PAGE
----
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I'm looking for a binary data structure (tree, list) that enables very fast searching. I'll only add/remove items at the beginning/end of the program, all at once. So it's gonna be fixed-sized, thus I don't really care about the insertion/deletion speed. Basically what I'm looking for is a structure that provides fast searching and doesn't use much memory.


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What is the nature of your data? Could it be sorted? What is the size of it, and what are the memory constraints? – Haspemulator Aug 15 '11 at 15:17
what is the key type? – Nim Aug 15 '11 at 15:25
Haspemulator, it's around five pointers, and I guess it could be sorted because each piece of data has a unique pointer. It's gonna have many nodes, on average probably around 50. – slartibartfast Aug 15 '11 at 15:32
@myrkos, so you need to search through 50 integers, or through 50 instances of structure with 5 pointers in it? – Haspemulator Aug 15 '11 at 15:40
I meant the latter, sorry. – slartibartfast Aug 15 '11 at 15:41
up vote 6 down vote accepted

Look up the Unordered set in the Boost C++ library here. Unlike red-black trees, which are O(log n) for searching, the unordered set is based on a hash, and on average gives you O(1) search performance.

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One efficient (albeit a teeny bit confusing) algorithm is the Red-Black tree.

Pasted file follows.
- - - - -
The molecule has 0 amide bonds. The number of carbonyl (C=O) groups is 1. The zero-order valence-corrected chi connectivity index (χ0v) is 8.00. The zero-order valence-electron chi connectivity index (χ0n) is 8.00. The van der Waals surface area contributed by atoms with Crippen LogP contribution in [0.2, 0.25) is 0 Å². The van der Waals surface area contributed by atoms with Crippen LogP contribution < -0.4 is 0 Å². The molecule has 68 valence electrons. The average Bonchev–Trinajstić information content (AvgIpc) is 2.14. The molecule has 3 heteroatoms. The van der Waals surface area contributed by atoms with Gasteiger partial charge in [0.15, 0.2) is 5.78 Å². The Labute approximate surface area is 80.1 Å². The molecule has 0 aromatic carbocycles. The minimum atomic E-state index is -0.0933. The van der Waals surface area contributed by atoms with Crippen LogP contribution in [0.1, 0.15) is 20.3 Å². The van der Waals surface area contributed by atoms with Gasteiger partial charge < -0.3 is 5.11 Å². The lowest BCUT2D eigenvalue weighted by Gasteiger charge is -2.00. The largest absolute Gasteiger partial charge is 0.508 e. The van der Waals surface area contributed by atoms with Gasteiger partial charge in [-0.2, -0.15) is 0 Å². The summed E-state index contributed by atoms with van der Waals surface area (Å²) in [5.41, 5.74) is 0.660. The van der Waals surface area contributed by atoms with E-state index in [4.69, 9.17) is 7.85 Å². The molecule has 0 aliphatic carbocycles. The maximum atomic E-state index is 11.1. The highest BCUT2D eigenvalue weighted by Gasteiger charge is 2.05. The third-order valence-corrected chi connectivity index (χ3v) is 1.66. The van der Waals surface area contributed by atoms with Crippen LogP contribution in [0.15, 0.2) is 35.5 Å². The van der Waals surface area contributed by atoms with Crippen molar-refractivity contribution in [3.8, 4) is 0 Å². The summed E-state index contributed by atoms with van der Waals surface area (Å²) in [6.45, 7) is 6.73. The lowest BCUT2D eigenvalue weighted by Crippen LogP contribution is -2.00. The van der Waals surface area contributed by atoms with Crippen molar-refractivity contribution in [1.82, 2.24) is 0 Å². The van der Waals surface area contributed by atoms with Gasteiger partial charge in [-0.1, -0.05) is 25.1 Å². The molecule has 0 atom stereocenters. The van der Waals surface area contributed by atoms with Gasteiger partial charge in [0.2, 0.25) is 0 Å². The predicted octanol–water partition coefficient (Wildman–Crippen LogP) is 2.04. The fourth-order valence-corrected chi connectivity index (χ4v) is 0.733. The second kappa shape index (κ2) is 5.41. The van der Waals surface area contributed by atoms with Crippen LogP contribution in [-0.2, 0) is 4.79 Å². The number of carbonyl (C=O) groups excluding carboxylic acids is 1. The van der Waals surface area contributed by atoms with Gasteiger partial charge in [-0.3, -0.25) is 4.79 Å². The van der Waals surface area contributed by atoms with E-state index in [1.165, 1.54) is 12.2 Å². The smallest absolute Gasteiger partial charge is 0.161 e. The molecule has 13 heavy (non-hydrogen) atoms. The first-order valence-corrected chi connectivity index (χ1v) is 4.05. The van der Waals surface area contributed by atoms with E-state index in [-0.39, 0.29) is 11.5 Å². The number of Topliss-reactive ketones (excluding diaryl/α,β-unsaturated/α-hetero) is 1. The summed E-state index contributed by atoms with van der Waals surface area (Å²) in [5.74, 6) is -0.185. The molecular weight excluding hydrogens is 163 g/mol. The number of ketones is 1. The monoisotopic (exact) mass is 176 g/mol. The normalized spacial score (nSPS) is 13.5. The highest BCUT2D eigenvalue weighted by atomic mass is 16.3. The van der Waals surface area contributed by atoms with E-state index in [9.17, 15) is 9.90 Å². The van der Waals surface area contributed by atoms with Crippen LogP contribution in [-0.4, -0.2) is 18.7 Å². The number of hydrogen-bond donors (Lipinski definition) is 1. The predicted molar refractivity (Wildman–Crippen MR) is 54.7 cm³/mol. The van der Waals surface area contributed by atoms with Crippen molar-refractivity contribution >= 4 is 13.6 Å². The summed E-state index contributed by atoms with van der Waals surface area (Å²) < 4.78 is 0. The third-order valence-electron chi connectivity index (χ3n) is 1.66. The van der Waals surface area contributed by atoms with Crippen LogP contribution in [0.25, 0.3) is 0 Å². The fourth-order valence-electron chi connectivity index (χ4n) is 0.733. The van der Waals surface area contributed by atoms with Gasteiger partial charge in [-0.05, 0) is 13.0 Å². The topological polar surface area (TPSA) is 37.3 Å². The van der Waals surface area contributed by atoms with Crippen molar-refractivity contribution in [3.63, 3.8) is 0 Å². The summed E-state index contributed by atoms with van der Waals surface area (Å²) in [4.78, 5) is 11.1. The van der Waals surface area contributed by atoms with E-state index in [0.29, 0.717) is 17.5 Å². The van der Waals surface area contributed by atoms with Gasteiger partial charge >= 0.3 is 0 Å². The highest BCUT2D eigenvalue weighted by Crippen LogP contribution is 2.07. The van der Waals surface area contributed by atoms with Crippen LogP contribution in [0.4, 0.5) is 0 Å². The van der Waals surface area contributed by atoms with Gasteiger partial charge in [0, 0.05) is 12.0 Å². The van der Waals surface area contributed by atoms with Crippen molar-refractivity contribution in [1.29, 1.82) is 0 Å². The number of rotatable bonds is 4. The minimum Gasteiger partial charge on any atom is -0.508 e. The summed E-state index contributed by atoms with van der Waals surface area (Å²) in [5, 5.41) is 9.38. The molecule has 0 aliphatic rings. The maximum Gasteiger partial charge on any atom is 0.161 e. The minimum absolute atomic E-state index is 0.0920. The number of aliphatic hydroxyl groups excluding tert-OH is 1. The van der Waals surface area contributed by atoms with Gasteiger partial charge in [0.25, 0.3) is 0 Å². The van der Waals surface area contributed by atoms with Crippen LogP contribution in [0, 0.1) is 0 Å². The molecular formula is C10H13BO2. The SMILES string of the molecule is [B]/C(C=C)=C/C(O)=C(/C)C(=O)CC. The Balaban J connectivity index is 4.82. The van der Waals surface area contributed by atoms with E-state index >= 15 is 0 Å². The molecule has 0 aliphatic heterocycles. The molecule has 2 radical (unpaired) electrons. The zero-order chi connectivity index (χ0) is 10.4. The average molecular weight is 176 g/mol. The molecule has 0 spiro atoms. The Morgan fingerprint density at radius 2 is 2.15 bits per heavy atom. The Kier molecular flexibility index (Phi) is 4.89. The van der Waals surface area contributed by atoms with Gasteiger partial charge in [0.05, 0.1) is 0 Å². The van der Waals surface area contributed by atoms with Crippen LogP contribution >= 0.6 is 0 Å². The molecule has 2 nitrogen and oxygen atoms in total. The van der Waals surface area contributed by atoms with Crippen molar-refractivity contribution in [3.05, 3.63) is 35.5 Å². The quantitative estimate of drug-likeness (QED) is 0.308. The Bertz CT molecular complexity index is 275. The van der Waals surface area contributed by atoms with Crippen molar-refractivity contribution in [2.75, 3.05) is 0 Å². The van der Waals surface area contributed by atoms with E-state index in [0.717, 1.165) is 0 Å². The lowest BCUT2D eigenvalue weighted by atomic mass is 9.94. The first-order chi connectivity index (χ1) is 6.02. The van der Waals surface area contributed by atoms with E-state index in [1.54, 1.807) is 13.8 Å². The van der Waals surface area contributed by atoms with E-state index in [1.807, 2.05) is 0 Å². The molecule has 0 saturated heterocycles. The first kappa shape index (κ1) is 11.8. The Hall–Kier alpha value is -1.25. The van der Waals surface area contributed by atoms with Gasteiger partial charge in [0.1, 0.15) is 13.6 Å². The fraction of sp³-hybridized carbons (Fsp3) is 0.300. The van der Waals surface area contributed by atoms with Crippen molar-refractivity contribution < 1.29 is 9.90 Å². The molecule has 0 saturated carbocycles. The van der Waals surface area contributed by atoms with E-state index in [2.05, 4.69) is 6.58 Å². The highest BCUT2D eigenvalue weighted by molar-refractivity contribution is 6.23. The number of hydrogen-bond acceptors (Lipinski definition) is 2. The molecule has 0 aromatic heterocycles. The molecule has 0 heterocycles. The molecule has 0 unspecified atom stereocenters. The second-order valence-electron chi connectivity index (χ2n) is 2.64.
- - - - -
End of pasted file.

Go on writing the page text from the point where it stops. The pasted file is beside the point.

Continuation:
Internally, the c++ standard library uses Red-Black trees to implement std::map - see this question

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The std::map and hash map are good choices. They also have constructors to ease one time construction.

The hash map puts key data into a function that returns an array index. This may be slower than an std::map, but only profiling will tell.

My preference would be std::map, as it is usually implemented as a type of binary tree.

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One container not to be overlooked is a sorted std::vector.

It definitely wins on the memory consumption, especially if you can reserve() the correct amount up front.

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+1. Using lower_bound to find a element in a sorted vector essentially emulates the search behaviour of a set, but the vector is much more memory efficient, and thus the lookup will probably be much faster, too, because of memory locality. – Kerrek SB Aug 15 '11 at 16:05
Just make sure to do a binary search to find your data, and this is a good answer if you don't have to change the data at runtime, for a small (50ish) set. – Mooing Duck Aug 15 '11 at 16:05

So the key can be a simple type and the value is a smallish structure of five pointers.

With only 50 elements it starts getting small enough that the Big-O theoretical performance may be overshadowed or at least measurable affected by the fixed time overhead of the algorithm or structure.

For example an array a vector with linear search is often the fastest with less than ten elements because of its simple structure and tight memory.

I would wrap the container and run real data on it with timing. Start with STL's vector, go to the standard STL map, upgrade to unordered_map and maybe even try Google's dense or sparse_hash_map:

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The fastest tends to be a trei/trie. I implemented one 3 to 15 times faster than the std::unordered_map, they tend to use more ram unless you use a large number of elements though.

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